November 28, 2020

It’s Great to Be Back: Greenville Location Embraces Client-First Mindset

As the Greenville location at MaxYield Cooperative prepared for its third harvest, it hasn’t just transitioned from a seasonal location to a full-time location. Moving from a corporate business structure to a cooperative system has also redefined Greenville.

“I like MaxYield’s focus on being a solutions provider for our clients,” said Kent Engel, Greenville grain superintendent. “It’s great to be back in the cooperative system.”

Greenville plays an important role in MaxYield’s west territory. Located about 10 miles south of Spencer, MaxYield Cooperative is the biggest economic engine in this town of approximately 60-plus residents.

Greenville offers 1.5 million bushels of grain storage, including two 350,000-bushel bins and one 710,000-bushel bin that were built in recent years. Providing fast, efficient grain handling services is one of the hallmarks of Greenville.

It’s a whole different mindset than when the location was part of the corporate structure before that. “Corporate has a mission to provide maximum return to the shareholders,” Engel said. “That’s a much different philosophy than a cooperative, where the members are the owners.”

Multiple transitions created challenges

Greenville’s history in the grain business dates back generations. The business was privately-owned grain elevator for decades. In the 1970s, Greenville joined with grain facilities in Langdon and Spencer before all three were bought by Farmers Co-op in Everly, which later included Hartley, Royal and Milford.

The cooperative merged with Superior in the 2000s to become Great Lakes Cooperative. Within a few years, Green Plains bought the cooperative and its locations.

“Ethanol was coming on board around that time,” Engel said. “Management said this might be a case where if we can’t beat them, we should join them and provide corn for the ethanol plant in Superior.”

The Greenville location was part of Green Plains for about four years. “We had a lot of transition in a short amount of time,” Engel said.

More change occurred when Greenville and other locations in Green Plains were sold to The Andersons, LLC in Ohio. “The Andersons had facilities in Nebraska and wanted to fill in the gaps from Nebraska to Ohio,” said Engel, who noted that Greenville was part of The Andersons for four years before MaxYield purchased The Andersons’ locations in April 2016.

All these transitions cost the Greenville location some clients through the years. “The different changes in ownership every few years made it tough,” Engel said. “If a client leaves, you have to earn that trust back and rebuild that relationship again.”

Greenville evolves with the times

Engel believes the cooperative system offers one of the best ways to grow these relationships, since the business exists to serve the farmers. His cooperative roots run deep, back to the years he was growing up in Paullina.

“My father, Robert, managed the co-op at Paullina for more than 30 years,” said Engel, who has worked in the cooperative system since 1977. “I grew up around the elevator. To me, that was like growing up on the farm.”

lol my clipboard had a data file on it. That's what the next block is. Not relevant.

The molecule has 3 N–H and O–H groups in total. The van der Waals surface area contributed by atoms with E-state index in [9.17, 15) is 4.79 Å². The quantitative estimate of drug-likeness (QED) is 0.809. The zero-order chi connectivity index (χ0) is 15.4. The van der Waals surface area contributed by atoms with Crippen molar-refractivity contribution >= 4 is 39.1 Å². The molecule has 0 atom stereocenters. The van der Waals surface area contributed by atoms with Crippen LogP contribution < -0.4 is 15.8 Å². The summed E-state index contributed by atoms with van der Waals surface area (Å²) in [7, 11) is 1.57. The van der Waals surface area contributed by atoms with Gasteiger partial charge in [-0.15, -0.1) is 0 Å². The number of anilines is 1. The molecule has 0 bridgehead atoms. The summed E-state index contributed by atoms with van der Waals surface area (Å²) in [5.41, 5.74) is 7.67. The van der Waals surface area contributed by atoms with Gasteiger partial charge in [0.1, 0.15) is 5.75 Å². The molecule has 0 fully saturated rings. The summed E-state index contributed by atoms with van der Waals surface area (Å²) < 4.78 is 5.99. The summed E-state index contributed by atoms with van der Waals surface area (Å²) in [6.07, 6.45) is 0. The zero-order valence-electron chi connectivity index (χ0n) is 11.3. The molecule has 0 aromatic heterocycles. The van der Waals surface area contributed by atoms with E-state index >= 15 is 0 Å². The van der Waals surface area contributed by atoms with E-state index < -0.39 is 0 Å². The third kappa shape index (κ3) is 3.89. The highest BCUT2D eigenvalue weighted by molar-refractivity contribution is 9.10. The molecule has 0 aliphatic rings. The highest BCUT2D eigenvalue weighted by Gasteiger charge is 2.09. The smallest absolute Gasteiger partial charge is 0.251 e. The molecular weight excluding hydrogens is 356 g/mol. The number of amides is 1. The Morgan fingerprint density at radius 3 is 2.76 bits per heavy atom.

Engel has seen a lot of changes in agriculture during his career, including the size of the farms. “When I was growing up, a quarter section was a pretty big farm,” he noted.

As the farms have changed, so have the grain elevators that serve them. Greenville, which used to be served by the Milwaukee railroad, used to have a single grain bin east of the office, along with three flat storage areas for grain. Grain could be shipped by rail until the tracks were removed around 1975-76.

In the 2000s, Greenville received a new 15,000-bushel-per-hour grain leg. “The old grain was so slow it was pathetic,” Engel said. “Between the new grain leg and the new bins we’ve added, it has all made a huge difference.”

Along with fast service, MaxYield offers a Keytrol fuel station at Greenville. Members of the local coffee crowd stop by the office each morning for hot coffee and fresh popcorn. Some drop by again in the afternoon.

Even the coffee crowd has changed through the years in Greenville. “It used to be a card playing group who exchanged small amounts of money,” said Engel, who noted that the crowd was biggest in the winter. “There might be 12 to 14 people in here, which made it tough to do business, since you had no privacy.”

There used to be quite a few smokers among the coffee crowd. “In the dead of the winter, you’d have to open the windows to try to clear the smoke out of the office,” Engel said.

All that changed in 2008, when Iowa lawmakers passed the Smokefree Air Act, which prohibits smoking in enclosed areas within places of employment. “That was kind of hard on the coffee crowd,” said Engel, who enjoys visiting with the regulars who continue to stop by the Greenville office.

Engel appreciates the chance to serve local farmers. “Our clients are forward thinkers who adapt to change and are willing to try new things. They are good people to be working for.”




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